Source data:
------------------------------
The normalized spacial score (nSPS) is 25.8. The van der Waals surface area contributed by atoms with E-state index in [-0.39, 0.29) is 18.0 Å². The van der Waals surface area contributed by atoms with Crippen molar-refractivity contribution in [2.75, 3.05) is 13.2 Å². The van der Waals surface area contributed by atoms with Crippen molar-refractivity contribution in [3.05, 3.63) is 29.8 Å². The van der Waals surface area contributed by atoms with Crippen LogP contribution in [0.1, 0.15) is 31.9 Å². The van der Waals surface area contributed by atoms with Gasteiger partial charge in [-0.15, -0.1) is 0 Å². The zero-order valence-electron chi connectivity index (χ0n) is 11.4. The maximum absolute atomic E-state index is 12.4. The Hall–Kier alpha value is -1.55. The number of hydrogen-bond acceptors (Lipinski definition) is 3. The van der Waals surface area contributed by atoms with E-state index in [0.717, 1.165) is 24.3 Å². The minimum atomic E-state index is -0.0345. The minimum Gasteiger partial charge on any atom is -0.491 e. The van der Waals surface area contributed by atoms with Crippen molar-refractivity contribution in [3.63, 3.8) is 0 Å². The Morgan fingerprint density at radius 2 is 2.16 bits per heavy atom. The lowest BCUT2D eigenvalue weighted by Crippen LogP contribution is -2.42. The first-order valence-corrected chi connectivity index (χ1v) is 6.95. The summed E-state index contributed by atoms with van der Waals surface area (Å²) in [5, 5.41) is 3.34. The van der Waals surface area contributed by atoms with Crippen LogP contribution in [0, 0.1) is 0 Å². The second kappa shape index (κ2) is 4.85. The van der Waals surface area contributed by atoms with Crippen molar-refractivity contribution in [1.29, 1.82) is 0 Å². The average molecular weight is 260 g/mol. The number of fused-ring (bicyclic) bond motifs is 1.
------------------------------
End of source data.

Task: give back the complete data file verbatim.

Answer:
The normalized spacial score (nSPS) is 25.8. The van der Waals surface area contributed by atoms with E-state index in [-0.39, 0.29) is 18.0 Å². The van der Waals surface area contributed by atoms with Crippen molar-refractivity contribution in [2.75, 3.05) is 13.2 Å². The van der Waals surface area contributed by atoms with Crippen molar-refractivity contribution in [3.05, 3.63) is 29.8 Å². The van der Waals surface area contributed by atoms with Crippen LogP contribution in [0.1, 0.15) is 31.9 Å². The van der Waals surface area contributed by atoms with Gasteiger partial charge in [-0.15, -0.1) is 0 Å². The zero-order valence-electron chi connectivity index (χ0n) is 11.4. The maximum absolute atomic E-state index is 12.4. The Hall–Kier alpha value is -1.55. The number of hydrogen-bond acceptors (Lipinski definition) is 3. The van der Waals surface area contributed by atoms with E-state index in [0.717, 1.165) is 24.3 Å². The minimum atomic E-state index is -0.0345. The minimum Gasteiger partial charge on any atom is -0.491 e. The van der Waals surface area contributed by atoms with Crippen molar-refractivity contribution in [3.63, 3.8) is 0 Å². The Morgan fingerprint density at radius 2 is 2.16 bits per heavy atom. The lowest BCUT2D eigenvalue weighted by Crippen LogP contribution is -2.42. The first-order valence-corrected chi connectivity index (χ1v) is 6.95. The summed E-state index contributed by atoms with van der Waals surface area (Å²) in [5, 5.41) is 3.34. The van der Waals surface area contributed by atoms with Crippen LogP contribution in [0, 0.1) is 0 Å². The second kappa shape index (κ2) is 4.85. The van der Waals surface area contributed by atoms with Crippen molar-refractivity contribution in [1.29, 1.82) is 0 Å². The average molecular weight is 260 g/mol. The number of fused-ring (bicyclic) bond motifs is 1.